Over the last week, I have had several calls and emails about the impact of lower prices on the profitability of oil and gas drilling funds that have recently begun drilling or producing. The answer is much more complicated than the question. The best way to frame the question is “how will the profit margin be affected?” To answer that, we need to look at both revenue and expenses.
Most financial advisers and investors that have significant experience with this asset type know that oil and gas wells generally provide “flush” production over their first one to five years. If a fund takes six to eighteen months to drill the wells, that means that one would hope to see a 100% “cash on cash” return – irrespective of any tax benefit (which is how unfortunately many poor performing funds are sold) in the first five years of production. Since most funds take about six months to start distributions, that translates into having all of the initial investment back in five and a half years. I like to think of most drilling funds as an opportunity to “reverse dollar cost average out of oil and natural gas”. What I mean by this is that a principal sum is invested, and the returns depend on competent drilling and production. The variable is the price over the time of production. One hopes for higher prices through the period of flush production, and risk is dispersed by the range of the flush production period.
Although there may be a lag of six to twelve months, falling prices also usually mean falling expenses. As prices fall, some oil in tight formations or narrow pay zones cannot be economically produced. Less oil production results in less demand for steel, concrete, labor, leases and drilling rig rental rates. Further, since many independent operators have debt on their business, when prices fall and revenues drop, they may be prone to sell assets like leases as well as their services at a discount in order to make loan payments. AOG Wealth Management does not use any drilling funds that utilize leverage, so in this scenario, “cash is king” and a savvy sponsor can get bargain prices on leases, equipment, steel, concrete, rig rates and other supplies. Lower oil prices can reduce profits, but if accompanied by lower costs, the margin can remain attractive.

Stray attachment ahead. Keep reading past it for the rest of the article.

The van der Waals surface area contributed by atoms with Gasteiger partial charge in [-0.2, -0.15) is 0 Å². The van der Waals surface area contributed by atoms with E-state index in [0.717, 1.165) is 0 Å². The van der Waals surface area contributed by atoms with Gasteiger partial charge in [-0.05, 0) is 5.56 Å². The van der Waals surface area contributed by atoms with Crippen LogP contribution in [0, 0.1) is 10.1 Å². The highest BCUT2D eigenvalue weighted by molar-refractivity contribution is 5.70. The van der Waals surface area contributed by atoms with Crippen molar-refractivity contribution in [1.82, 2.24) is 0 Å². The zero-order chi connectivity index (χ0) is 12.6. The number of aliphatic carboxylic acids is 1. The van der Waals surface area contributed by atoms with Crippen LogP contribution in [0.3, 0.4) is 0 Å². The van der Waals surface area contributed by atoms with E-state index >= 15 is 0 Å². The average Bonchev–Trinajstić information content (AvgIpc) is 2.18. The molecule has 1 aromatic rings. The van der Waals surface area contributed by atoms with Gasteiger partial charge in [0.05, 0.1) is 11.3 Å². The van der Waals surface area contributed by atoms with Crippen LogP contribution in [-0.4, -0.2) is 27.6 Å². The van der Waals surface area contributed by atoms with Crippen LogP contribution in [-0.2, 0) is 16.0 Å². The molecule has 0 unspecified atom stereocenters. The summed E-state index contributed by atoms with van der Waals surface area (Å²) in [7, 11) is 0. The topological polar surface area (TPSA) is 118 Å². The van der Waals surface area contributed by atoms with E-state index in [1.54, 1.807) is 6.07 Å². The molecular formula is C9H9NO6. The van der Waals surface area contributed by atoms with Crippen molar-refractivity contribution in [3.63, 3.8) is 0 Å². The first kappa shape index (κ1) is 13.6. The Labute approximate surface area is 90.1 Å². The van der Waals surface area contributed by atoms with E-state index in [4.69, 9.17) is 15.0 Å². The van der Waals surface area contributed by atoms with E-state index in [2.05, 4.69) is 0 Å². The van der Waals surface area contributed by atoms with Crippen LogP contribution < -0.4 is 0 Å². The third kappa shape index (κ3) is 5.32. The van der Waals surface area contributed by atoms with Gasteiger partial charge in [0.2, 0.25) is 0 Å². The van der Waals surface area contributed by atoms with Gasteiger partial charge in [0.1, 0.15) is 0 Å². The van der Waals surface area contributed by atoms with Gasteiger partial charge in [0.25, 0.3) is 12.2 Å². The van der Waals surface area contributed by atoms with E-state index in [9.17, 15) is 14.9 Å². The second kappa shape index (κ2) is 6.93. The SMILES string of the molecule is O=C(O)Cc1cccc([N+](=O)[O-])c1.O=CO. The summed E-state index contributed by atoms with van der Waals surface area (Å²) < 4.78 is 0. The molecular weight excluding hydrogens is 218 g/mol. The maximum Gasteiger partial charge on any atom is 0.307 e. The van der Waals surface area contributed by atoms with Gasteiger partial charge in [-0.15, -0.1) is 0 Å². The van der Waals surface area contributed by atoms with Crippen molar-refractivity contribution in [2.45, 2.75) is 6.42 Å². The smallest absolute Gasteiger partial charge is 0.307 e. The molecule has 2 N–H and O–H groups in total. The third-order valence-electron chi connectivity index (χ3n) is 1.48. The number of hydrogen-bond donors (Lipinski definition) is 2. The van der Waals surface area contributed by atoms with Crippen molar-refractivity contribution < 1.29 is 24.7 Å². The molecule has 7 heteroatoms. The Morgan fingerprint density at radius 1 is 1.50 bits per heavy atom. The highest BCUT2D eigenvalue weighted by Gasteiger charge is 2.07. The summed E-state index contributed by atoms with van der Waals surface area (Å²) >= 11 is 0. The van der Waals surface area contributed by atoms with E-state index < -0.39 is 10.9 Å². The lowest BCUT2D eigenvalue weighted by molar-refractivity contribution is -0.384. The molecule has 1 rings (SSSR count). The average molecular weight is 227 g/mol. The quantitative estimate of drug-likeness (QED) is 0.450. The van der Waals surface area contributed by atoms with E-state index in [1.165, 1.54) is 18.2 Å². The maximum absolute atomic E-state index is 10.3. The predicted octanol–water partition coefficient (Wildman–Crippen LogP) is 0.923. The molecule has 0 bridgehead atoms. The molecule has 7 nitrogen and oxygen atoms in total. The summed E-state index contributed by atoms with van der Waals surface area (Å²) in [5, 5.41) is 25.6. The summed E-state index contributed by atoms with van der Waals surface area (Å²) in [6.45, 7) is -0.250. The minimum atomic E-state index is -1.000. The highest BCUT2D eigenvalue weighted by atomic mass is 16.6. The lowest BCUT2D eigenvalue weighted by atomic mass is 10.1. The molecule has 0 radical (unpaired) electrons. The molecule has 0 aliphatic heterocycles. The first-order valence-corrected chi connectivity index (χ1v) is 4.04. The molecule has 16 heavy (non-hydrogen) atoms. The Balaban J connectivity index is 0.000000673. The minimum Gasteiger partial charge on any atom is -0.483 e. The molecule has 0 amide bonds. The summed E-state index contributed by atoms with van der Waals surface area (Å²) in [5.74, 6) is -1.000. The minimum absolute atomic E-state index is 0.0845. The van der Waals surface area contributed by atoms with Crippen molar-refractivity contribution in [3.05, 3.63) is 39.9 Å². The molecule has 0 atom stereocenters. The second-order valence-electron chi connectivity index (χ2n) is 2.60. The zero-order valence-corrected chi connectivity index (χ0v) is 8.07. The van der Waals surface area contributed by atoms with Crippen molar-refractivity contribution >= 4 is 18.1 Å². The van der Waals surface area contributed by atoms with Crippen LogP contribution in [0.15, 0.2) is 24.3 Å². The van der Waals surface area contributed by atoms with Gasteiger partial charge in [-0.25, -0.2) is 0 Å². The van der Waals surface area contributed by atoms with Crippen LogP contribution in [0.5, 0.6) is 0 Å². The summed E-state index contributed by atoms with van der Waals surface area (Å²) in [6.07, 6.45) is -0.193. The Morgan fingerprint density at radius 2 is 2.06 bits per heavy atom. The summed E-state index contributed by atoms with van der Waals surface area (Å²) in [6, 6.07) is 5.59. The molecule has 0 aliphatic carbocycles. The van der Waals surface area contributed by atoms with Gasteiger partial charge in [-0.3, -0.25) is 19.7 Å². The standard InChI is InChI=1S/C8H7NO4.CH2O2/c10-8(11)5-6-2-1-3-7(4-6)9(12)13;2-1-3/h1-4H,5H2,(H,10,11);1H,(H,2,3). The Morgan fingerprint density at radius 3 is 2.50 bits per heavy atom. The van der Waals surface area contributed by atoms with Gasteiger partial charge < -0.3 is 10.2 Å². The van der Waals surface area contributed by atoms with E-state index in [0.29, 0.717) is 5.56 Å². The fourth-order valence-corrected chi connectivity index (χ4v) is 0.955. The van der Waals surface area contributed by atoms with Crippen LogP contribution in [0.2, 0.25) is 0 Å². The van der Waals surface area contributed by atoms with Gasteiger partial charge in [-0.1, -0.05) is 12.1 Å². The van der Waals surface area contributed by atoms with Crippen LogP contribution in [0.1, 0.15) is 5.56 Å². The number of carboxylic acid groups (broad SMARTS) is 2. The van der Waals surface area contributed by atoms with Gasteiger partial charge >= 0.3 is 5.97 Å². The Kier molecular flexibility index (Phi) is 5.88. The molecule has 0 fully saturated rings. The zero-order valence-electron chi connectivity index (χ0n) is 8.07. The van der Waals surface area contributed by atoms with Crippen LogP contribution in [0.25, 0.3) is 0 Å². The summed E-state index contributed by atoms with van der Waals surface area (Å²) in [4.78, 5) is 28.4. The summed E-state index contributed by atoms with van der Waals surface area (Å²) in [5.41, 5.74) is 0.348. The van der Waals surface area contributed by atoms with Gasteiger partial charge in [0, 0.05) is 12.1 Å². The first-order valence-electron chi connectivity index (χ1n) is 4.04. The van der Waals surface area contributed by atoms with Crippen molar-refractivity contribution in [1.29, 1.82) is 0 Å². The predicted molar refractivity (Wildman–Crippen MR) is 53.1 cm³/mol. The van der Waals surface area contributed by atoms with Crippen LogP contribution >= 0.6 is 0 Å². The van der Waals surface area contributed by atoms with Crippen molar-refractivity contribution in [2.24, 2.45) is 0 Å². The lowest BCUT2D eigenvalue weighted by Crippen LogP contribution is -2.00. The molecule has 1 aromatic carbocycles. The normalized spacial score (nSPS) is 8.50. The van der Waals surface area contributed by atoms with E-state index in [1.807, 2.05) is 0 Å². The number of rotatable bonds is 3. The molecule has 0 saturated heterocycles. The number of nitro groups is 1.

One of the best ways to hedge risk and opportunity on drilling programs is to spread investments across several programs and several years. This is also compatible with the AOG philosophy of using programs over several years to maximize the tax benefits. It is impossible to predict demand and pricing in advance. One can prognosticate that fossil fuels will be in demand for at least the next five years. An excellent strategy is to build an “energy ladder” as part of an overall diversified portfolio that includes smart tax management, investment in assets classes and programs that have low or even negative correlation to the stock market, and planning in advance to reinvest tax savings and distributions in out-of-favor assets that have solid future expectations.
Oil and gas exploration, development, and production activities inherently involve highly speculative activities in which results cannot be exactly predicted and which necessarily involve risk of loss of one’s entire investment. Investment in the partnership is suitable only for “accredited investors” within the meaning of Regulation D defined by the Securities and Exchange Commission under the Securities Act of 1933 and amended by the The Dodd–Frank Wall Street Reform and Consumer Protection Act which requires investors to possess the financial ability and willingness to accept the high risks and lack of liquidity inherent in the partnership. All of the information furnished in connection with a partnership is derived through the use of scientific or other techniques associated with the oil and gas business, and, as such, should not be relied upon as statements of fact. Any reserve estimates, price calculations, price forecasts, exploration potential, predictions, or similar information contained in the material furnished in connection with a partnership are, or may well be, estimates only and may not be indicative of actual results. Legal and Tax professionals should be consulted before any investment is considered in a project.